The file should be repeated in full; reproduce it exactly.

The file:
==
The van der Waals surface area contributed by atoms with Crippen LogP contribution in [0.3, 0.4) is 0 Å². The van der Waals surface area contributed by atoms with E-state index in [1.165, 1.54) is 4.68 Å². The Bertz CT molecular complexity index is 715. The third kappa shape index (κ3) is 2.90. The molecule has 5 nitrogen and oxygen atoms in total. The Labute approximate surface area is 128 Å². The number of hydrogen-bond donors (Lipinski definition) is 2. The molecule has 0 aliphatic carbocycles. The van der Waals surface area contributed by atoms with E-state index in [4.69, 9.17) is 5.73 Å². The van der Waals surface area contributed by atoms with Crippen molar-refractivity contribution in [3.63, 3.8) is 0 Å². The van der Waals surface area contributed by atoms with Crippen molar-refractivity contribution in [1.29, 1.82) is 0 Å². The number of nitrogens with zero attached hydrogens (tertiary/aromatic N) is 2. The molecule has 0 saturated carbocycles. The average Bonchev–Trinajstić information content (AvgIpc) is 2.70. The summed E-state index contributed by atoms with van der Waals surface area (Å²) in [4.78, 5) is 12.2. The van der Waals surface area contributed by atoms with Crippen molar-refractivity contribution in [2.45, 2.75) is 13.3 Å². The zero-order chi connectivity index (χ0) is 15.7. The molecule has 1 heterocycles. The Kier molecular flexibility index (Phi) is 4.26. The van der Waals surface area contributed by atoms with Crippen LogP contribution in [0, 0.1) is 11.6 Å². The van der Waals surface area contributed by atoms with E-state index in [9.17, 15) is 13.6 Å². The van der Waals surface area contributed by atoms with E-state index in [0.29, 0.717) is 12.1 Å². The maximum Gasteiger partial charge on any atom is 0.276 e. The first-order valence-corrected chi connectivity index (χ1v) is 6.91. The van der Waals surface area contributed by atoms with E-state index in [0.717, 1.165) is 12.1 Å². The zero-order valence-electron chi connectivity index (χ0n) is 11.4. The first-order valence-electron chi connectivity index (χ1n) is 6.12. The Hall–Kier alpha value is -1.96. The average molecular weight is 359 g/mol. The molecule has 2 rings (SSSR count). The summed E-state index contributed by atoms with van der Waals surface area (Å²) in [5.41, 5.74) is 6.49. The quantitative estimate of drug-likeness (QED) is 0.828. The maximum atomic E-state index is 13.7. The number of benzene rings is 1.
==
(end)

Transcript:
The van der Waals surface area contributed by atoms with Crippen LogP contribution in [0.3, 0.4) is 0 Å². The van der Waals surface area contributed by atoms with E-state index in [1.165, 1.54) is 4.68 Å². The Bertz CT molecular complexity index is 715. The third kappa shape index (κ3) is 2.90. The molecule has 5 nitrogen and oxygen atoms in total. The Labute approximate surface area is 128 Å². The number of hydrogen-bond donors (Lipinski definition) is 2. The molecule has 0 aliphatic carbocycles. The van der Waals surface area contributed by atoms with E-state index in [4.69, 9.17) is 5.73 Å². The van der Waals surface area contributed by atoms with Crippen molar-refractivity contribution in [3.63, 3.8) is 0 Å². The van der Waals surface area contributed by atoms with Crippen molar-refractivity contribution in [1.29, 1.82) is 0 Å². The number of nitrogens with zero attached hydrogens (tertiary/aromatic N) is 2. The molecule has 0 saturated carbocycles. The average Bonchev–Trinajstić information content (AvgIpc) is 2.70. The summed E-state index contributed by atoms with van der Waals surface area (Å²) in [4.78, 5) is 12.2. The van der Waals surface area contributed by atoms with Crippen molar-refractivity contribution in [2.45, 2.75) is 13.3 Å². The zero-order chi connectivity index (χ0) is 15.7. The molecule has 1 heterocycles. The Kier molecular flexibility index (Phi) is 4.26. The van der Waals surface area contributed by atoms with Crippen LogP contribution in [0, 0.1) is 11.6 Å². The van der Waals surface area contributed by atoms with E-state index in [9.17, 15) is 13.6 Å². The van der Waals surface area contributed by atoms with E-state index in [0.29, 0.717) is 12.1 Å². The maximum Gasteiger partial charge on any atom is 0.276 e. The first-order valence-corrected chi connectivity index (χ1v) is 6.91. The van der Waals surface area contributed by atoms with E-state index in [0.717, 1.165) is 12.1 Å². The zero-order valence-electron chi connectivity index (χ0n) is 11.4. The first-order valence-electron chi connectivity index (χ1n) is 6.12. The Hall–Kier alpha value is -1.96. The average molecular weight is 359 g/mol. The molecule has 2 rings (SSSR count). The summed E-state index contributed by atoms with van der Waals surface area (Å²) in [5.41, 5.74) is 6.49. The quantitative estimate of drug-likeness (QED) is 0.828. The maximum atomic E-state index is 13.7. The number of benzene rings is 1.